FACT CHECK: Does This Image Show Daytona Speedway After Being Hit By Hurricane Ian In September 2022?

Anna Mock | Fact Check Reporter

An image shared on Facebook allegedly shows a picture of Daytona International Speedway in Florida during Hurricane Ian in September 2022. 

Verdict: False

This image was published in 2009 in the car culture publication Autoweek. The publication recently edited the story to include a disclaimer that the image is not recent.

Fact Check: 

Republican Florida Sen. Marco Rubio requested $33 Billion in disaster aid to the state following the impacts and damage left from Hurricane Ian, according to Politico. The storm made landfall Sept. 28 in Fort Myers as a category 4 storm with 150 mile-per-hour winds, NBC News reported.

The Facebook image allegedly shows a tweet that reads “Wow #ian” and shows an image of what appears to be a flooded racetrack with the words “DAYTONA SUPERSTRETCH” visible on the side of the track.

“This is amazing Daytona International Speedway under water….wow,” wrote a Facebook user who shared the screenshot. (RELATED: Does This Video Show A Seal In The Streets Of Florida During Hurricane Ian In September 2022?)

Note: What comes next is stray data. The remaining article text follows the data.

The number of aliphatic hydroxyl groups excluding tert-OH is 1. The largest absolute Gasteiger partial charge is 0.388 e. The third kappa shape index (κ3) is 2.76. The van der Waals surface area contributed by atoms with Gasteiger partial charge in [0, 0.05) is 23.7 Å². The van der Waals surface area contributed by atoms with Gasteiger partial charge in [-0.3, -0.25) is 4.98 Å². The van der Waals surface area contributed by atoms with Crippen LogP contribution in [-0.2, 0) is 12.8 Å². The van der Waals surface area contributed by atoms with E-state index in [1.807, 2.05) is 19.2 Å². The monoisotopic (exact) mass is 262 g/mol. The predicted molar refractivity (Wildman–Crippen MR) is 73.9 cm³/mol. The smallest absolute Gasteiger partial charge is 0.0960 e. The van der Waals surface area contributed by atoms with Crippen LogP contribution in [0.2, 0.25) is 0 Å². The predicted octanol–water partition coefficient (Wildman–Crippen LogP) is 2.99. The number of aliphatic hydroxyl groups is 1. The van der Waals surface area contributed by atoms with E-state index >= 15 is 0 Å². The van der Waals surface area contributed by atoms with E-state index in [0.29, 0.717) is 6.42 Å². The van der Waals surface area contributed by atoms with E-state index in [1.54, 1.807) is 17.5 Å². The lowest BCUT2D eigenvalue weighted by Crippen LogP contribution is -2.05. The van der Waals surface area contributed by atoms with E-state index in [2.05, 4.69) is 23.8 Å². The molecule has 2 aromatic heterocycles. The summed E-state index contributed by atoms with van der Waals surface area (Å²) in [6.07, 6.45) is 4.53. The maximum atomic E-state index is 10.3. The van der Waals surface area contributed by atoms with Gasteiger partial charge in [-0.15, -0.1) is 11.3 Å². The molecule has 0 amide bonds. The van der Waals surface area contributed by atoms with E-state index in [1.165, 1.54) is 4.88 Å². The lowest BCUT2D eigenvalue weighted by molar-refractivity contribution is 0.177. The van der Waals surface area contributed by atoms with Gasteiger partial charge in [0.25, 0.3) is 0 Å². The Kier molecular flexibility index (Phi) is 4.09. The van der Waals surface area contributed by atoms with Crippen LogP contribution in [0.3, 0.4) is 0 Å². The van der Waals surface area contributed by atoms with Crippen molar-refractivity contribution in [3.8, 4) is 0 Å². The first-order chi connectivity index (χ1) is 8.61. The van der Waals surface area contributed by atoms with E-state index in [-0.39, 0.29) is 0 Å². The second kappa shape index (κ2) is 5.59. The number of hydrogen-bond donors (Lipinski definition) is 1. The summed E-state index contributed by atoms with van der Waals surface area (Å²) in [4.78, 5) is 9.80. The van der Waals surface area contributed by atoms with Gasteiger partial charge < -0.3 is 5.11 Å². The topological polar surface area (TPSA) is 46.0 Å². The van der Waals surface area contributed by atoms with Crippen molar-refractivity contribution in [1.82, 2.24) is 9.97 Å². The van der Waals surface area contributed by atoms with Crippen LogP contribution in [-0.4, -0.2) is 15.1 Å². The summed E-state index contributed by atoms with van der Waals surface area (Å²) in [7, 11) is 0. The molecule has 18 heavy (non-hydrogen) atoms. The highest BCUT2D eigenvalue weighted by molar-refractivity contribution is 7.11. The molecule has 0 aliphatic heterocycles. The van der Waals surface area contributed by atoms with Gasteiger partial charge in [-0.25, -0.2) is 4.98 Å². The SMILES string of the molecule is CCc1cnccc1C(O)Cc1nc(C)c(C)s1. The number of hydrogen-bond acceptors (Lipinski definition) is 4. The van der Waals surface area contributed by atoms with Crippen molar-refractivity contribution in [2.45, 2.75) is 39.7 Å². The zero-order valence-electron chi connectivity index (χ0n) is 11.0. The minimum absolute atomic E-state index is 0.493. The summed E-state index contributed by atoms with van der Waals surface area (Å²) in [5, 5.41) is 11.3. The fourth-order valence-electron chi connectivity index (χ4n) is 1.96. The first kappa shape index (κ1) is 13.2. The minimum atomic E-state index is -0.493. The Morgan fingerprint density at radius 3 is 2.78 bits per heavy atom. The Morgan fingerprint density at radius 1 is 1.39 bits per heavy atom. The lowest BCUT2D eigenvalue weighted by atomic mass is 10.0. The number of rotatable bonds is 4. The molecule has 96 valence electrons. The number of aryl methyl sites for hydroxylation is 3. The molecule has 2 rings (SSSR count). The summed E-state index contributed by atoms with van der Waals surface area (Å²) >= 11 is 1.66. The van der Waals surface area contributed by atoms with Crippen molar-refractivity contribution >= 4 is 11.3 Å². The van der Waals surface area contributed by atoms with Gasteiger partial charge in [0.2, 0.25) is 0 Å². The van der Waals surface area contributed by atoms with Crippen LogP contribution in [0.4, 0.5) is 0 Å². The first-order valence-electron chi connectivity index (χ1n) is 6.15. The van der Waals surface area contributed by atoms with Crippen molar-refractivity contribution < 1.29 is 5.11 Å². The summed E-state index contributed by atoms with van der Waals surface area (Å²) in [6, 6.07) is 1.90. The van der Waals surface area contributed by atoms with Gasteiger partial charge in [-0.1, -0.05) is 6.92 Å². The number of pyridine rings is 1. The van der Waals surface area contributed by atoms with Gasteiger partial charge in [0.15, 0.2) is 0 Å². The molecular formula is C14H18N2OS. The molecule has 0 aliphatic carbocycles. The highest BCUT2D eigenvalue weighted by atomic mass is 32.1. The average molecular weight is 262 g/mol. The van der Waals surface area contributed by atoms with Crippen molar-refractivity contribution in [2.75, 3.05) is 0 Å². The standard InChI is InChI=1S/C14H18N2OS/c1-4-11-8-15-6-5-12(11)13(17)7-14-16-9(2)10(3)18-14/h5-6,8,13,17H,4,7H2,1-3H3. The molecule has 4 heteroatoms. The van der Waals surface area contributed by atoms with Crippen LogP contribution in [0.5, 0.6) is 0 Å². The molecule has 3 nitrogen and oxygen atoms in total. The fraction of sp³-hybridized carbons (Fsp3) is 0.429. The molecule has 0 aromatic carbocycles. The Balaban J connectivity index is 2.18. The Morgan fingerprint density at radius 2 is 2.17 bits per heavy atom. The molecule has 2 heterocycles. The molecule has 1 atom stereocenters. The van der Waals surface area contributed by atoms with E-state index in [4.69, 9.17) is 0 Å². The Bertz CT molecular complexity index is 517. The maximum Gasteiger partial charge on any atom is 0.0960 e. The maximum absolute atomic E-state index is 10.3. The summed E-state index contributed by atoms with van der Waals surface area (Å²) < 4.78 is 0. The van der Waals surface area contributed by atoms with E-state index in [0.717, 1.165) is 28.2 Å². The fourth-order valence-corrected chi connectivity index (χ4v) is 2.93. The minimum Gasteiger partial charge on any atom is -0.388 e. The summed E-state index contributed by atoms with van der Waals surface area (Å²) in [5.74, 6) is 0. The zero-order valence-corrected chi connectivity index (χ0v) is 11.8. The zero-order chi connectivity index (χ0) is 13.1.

The image predates the landfall of Hurricane Ian. A reverse image search reveals that the photo was originally published by car culture publication Autoweek in 2009 after Daytona Beach, Florida, received over 17 inches of rainfall.

Autoweek edited the article to include the following disclaimer: “EDITOR’S NOTE: Some social sites are touting these shots as the result of 2022’s Hurricane Ian. This story and these images are from a 2009 storm that hit Florida, NOT 2022.”

Actual footage from the track following the storm appeared on the Volusia County Sheriff’s Facebook page, showing large portions of the infield flooded with rainwater. The land that supported the track was damaged, but the track remained intact and will be ready for events next season, according to Road & Track.

Misinformation regarding the impacts of Hurricane Ian has circulated on social media following its landfall. Check Your Fact recently debunked a video showing a roof being blown off during the storm.

Anna Mock

Fact Check Reporter